View Full Version : equitation problem

06-21-2003, 09:54 AM
I've been riding horses (hunter/jumper) for 5 years, but my equitation sucks! My toes turn out and my legs move too far forward in the saddle out in front of me. My hand carriage sucks cuz I give too much to the horse. I ride too much with my hands and not enough with my seat. So... does anybody have any tips or exercises I can do to improve this? I get along really well with the horses and have no problem controlling the horse or getting it to do what I ask it to, it's just that it's not really "show" material as I would like it to be.

06-21-2003, 03:16 PM
try to point your toes up next time! thats what i did! i had the same problem.. lol.. i pointed my toes up and improved my posture.. try setting ur self a certain amount to give the horse.. Especially if u are giving to much! ;) :p hope i was of some help if u dont understand what i mean u can pm me and ill talk it out! :D

06-21-2003, 03:50 PM
Oh yeah, I forgot to add, I don't put my heels down enough either. They tell me to relax in the saddle, but then all I end up doing is bouncing up higher at the canter!

Desert Arabian
06-21-2003, 05:00 PM
When you ride English, you need to make sure your shoulders, hips, and heels make a straight line, they are even with eachother. Your heels need to be cranked down as far as you go, and your toes need to be pointed inwards, not outawards. Your hands should be about 2-3 inches above the withers, never touching the horse. Your reins should be snug, and even, with no slackage. Move your hands forward and back with the horses neck, your hands should not stay in one place.

When you go into a canter, you want to be sure your heels are extremely far down, helping you to not bounce around. When you post, post from your knees not your feet. Your feet should stay glued in place, and not move around back and fourth. Remember to make sure your shoulders, hips, and heels are all in line.

Make you sure are not too stiff, yet not to loose in the seat. Sit up straight and don't slouch.

06-21-2003, 08:49 PM
*sigh* easier said than done. *sigh* how tight should the snaffle and the curb be if you have double reins? I know they're supposed to be taught and even, but what's the purpose of the snaffle and curb?

Desert Arabian
06-22-2003, 12:53 AM
Originally posted by Luka-pop
*sigh* easier said than done. *sigh* how tight should the snaffle and the curb be if you have double reins? I know they're supposed to be taught and even, but what's the purpose of the snaffle and curb?

Well, a snaffle bit and a curb bit give you different points of control on a horse. The tongue, poll, bars, and curb groove are the points of control for a curb it. The tongue and corners of the mouth are the control points for a snaffle bit. A curb bit gives you more control of a horse than a snaffle bit.

I can't help you with the double-reins, I never used them before.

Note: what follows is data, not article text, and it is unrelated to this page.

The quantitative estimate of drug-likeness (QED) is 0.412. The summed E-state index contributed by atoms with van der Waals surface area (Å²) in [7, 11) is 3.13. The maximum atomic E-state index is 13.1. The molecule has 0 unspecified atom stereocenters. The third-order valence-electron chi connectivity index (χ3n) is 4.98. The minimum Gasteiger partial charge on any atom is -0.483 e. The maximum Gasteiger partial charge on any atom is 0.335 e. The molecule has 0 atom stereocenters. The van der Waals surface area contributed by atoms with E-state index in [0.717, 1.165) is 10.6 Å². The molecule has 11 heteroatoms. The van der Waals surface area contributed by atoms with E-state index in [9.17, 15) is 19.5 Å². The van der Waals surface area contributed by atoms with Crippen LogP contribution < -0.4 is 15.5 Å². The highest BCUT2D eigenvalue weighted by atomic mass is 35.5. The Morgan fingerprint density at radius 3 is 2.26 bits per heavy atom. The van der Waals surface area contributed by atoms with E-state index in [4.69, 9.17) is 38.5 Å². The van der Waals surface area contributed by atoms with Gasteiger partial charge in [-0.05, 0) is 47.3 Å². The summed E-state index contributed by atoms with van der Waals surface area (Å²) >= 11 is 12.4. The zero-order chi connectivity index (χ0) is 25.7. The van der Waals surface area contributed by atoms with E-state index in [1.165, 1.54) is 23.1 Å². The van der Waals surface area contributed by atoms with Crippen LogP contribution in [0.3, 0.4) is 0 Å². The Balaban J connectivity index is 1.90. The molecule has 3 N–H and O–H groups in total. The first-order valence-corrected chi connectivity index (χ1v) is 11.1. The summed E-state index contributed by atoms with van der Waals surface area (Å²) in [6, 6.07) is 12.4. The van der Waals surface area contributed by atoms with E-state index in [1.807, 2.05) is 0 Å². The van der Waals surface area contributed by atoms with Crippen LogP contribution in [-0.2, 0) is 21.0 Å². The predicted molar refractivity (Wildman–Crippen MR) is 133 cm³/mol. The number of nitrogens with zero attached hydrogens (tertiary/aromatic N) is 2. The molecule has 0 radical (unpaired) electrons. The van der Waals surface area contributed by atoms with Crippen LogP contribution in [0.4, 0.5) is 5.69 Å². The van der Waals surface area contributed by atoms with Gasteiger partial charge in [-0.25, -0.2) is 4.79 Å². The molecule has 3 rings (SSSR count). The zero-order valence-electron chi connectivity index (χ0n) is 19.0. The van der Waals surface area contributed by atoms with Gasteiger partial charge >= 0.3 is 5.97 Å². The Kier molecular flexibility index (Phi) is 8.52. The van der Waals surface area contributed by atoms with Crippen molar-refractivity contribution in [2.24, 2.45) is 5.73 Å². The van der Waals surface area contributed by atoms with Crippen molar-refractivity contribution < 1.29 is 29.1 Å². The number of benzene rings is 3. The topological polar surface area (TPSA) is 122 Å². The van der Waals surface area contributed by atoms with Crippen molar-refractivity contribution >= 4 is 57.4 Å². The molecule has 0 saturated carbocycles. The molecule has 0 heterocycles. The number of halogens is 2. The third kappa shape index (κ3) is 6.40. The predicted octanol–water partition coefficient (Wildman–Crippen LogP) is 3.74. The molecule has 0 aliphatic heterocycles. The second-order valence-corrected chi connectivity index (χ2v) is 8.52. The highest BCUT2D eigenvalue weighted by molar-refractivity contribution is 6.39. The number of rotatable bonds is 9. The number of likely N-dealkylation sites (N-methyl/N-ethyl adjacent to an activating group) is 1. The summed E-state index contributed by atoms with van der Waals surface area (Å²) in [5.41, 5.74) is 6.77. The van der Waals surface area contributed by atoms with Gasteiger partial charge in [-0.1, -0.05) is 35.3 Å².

06-22-2003, 11:57 AM
I know the feeling Luka-pop, I am not a very stylish rider myself!! I ride like a duck - toes out, and only last year I noticed that I ride with my arms completely straight - not bent at the elbows!! However I get the "job done" and my horse responds nicely to me (probably used to my "style" after 8 years!).

Lunge lessons may help you learn to ride more from your seat and rely less on your hands because the horses head will be controlled by your instructor on the ground.

I hack Ross out in a pelham with double reins (in the school he has a loose ring french link). I use the double reins because that way the curb only comes into play if I need it and the horse is not being constantly "punished". I keep both my reins even and as the snaffle rein goes outside your little finger when I ask him to slow down by squeezing the reins the snaffle is pulled more than the curb. If he gets excited I shorten both reins and the curb comes into play more. The curb should have little ill effect - tightening of the curb chain on the jaw or effect on the poll - on the horse if fitted correctly unless it is specifically used when it is needed.

Here is a good site about using double reins:
This explains that there are many ways to use them and you may use them a different way to myself (British style with the snaffle rein below the curb).

06-22-2003, 12:57 PM
You have already gotten some good advice from Cam, YLL and Shell. I have just a few things to add.
Some exercises you may try are when you are off the horse
try walking on your heels or stand with the balls of your feet on a step with your heels hanging down lower to get the feel of how your heels should be down when you are on the horse.

One exercise on the horse that always worked for me was riding without stirrups at a trot or even canter, then you are forced to have the correct leg position or else you risk falling off. You would just cross your stirrup irons over the front of the saddle and start at a walk then a trot and focus on keeping your heels down and your legs in the correct position. When you get the stirrups back on then it should feel better to have them in the correct position.

I have a question, are you in a group or private lesson? You will get one on one attention in a private one but if you are in a group one make sure you keep asking questions of your instructor, it is part of her job to answer it and show you the correct position of your hands, legs etc.
Finally practice, practice, practice, there are a lot of things to remember but keep thinking in your head about your legs and hands etc, it will get easier. Good luck!:)

06-24-2003, 11:21 AM
A good way to get into the correct position is to get into two point position or jumping position and then sit down again.it is a good way to position your legs and get your heels down.

06-24-2003, 12:07 PM
Is the two-point position the same thing as a half seat?